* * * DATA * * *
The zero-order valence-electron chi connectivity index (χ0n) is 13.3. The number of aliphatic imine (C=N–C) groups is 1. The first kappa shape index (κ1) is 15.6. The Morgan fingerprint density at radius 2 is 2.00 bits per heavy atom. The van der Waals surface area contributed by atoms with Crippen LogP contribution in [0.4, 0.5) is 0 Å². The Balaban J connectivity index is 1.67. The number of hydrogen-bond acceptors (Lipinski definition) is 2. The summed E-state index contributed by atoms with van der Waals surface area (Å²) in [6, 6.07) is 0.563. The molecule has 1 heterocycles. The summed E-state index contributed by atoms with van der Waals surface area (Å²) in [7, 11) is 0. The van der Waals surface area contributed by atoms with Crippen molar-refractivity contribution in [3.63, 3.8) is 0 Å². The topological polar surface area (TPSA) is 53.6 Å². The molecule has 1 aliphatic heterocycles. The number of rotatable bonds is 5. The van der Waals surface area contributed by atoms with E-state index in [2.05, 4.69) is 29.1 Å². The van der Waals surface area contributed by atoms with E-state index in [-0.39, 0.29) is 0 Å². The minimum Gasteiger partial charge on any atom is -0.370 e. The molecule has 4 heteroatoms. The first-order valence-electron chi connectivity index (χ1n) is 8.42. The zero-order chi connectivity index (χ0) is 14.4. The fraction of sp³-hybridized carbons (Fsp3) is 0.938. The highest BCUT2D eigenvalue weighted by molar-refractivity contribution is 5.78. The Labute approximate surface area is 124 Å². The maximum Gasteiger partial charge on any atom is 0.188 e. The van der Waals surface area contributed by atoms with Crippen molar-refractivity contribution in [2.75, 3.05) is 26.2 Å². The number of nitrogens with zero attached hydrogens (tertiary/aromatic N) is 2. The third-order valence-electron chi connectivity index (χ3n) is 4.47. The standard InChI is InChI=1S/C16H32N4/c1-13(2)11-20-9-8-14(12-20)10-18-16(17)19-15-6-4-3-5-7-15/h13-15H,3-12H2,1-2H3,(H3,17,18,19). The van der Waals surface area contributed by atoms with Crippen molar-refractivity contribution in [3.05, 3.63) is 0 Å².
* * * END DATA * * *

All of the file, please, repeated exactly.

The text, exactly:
The zero-order valence-electron chi connectivity index (χ0n) is 13.3. The number of aliphatic imine (C=N–C) groups is 1. The first kappa shape index (κ1) is 15.6. The Morgan fingerprint density at radius 2 is 2.00 bits per heavy atom. The van der Waals surface area contributed by atoms with Crippen LogP contribution in [0.4, 0.5) is 0 Å². The Balaban J connectivity index is 1.67. The number of hydrogen-bond acceptors (Lipinski definition) is 2. The summed E-state index contributed by atoms with van der Waals surface area (Å²) in [6, 6.07) is 0.563. The molecule has 1 heterocycles. The summed E-state index contributed by atoms with van der Waals surface area (Å²) in [7, 11) is 0. The van der Waals surface area contributed by atoms with Crippen molar-refractivity contribution in [3.63, 3.8) is 0 Å². The topological polar surface area (TPSA) is 53.6 Å². The molecule has 1 aliphatic heterocycles. The number of rotatable bonds is 5. The van der Waals surface area contributed by atoms with E-state index in [2.05, 4.69) is 29.1 Å². The van der Waals surface area contributed by atoms with E-state index in [-0.39, 0.29) is 0 Å². The minimum Gasteiger partial charge on any atom is -0.370 e. The molecule has 4 heteroatoms. The first-order valence-electron chi connectivity index (χ1n) is 8.42. The zero-order chi connectivity index (χ0) is 14.4. The fraction of sp³-hybridized carbons (Fsp3) is 0.938. The highest BCUT2D eigenvalue weighted by molar-refractivity contribution is 5.78. The Labute approximate surface area is 124 Å². The maximum Gasteiger partial charge on any atom is 0.188 e. The van der Waals surface area contributed by atoms with Crippen molar-refractivity contribution in [2.75, 3.05) is 26.2 Å². The number of nitrogens with zero attached hydrogens (tertiary/aromatic N) is 2. The third-order valence-electron chi connectivity index (χ3n) is 4.47. The standard InChI is InChI=1S/C16H32N4/c1-13(2)11-20-9-8-14(12-20)10-18-16(17)19-15-6-4-3-5-7-15/h13-15H,3-12H2,1-2H3,(H3,17,18,19). The van der Waals surface area contributed by atoms with Crippen molar-refractivity contribution in [3.05, 3.63) is 0 Å².